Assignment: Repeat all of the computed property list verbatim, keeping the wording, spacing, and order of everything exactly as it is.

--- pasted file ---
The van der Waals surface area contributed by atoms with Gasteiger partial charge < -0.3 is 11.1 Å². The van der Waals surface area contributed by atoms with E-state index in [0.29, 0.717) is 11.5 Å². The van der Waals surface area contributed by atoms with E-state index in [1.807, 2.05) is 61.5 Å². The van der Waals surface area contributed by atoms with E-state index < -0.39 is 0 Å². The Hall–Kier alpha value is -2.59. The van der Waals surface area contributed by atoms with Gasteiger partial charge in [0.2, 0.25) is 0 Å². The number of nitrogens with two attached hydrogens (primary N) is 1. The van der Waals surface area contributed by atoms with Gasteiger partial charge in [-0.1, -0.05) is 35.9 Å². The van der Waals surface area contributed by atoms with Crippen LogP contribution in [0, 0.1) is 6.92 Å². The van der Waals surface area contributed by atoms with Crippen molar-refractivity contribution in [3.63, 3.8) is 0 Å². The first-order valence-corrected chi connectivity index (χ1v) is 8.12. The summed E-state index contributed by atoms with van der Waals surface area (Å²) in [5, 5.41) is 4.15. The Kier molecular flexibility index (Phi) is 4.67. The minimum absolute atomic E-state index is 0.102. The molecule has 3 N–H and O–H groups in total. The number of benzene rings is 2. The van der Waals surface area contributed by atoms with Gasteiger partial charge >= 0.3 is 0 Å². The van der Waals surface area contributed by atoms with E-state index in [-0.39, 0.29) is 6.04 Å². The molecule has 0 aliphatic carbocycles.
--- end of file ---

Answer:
The van der Waals surface area contributed by atoms with Gasteiger partial charge < -0.3 is 11.1 Å². The van der Waals surface area contributed by atoms with E-state index in [0.29, 0.717) is 11.5 Å². The van der Waals surface area contributed by atoms with E-state index in [1.807, 2.05) is 61.5 Å². The van der Waals surface area contributed by atoms with E-state index < -0.39 is 0 Å². The Hall–Kier alpha value is -2.59. The van der Waals surface area contributed by atoms with Gasteiger partial charge in [0.2, 0.25) is 0 Å². The number of nitrogens with two attached hydrogens (primary N) is 1. The van der Waals surface area contributed by atoms with Gasteiger partial charge in [-0.1, -0.05) is 35.9 Å². The van der Waals surface area contributed by atoms with Crippen LogP contribution in [0, 0.1) is 6.92 Å². The van der Waals surface area contributed by atoms with Crippen molar-refractivity contribution in [3.63, 3.8) is 0 Å². The first-order valence-corrected chi connectivity index (χ1v) is 8.12. The summed E-state index contributed by atoms with van der Waals surface area (Å²) in [5, 5.41) is 4.15. The Kier molecular flexibility index (Phi) is 4.67. The minimum absolute atomic E-state index is 0.102. The molecule has 3 N–H and O–H groups in total. The number of benzene rings is 2. The van der Waals surface area contributed by atoms with Gasteiger partial charge >= 0.3 is 0 Å². The van der Waals surface area contributed by atoms with E-state index in [-0.39, 0.29) is 6.04 Å². The molecule has 0 aliphatic carbocycles.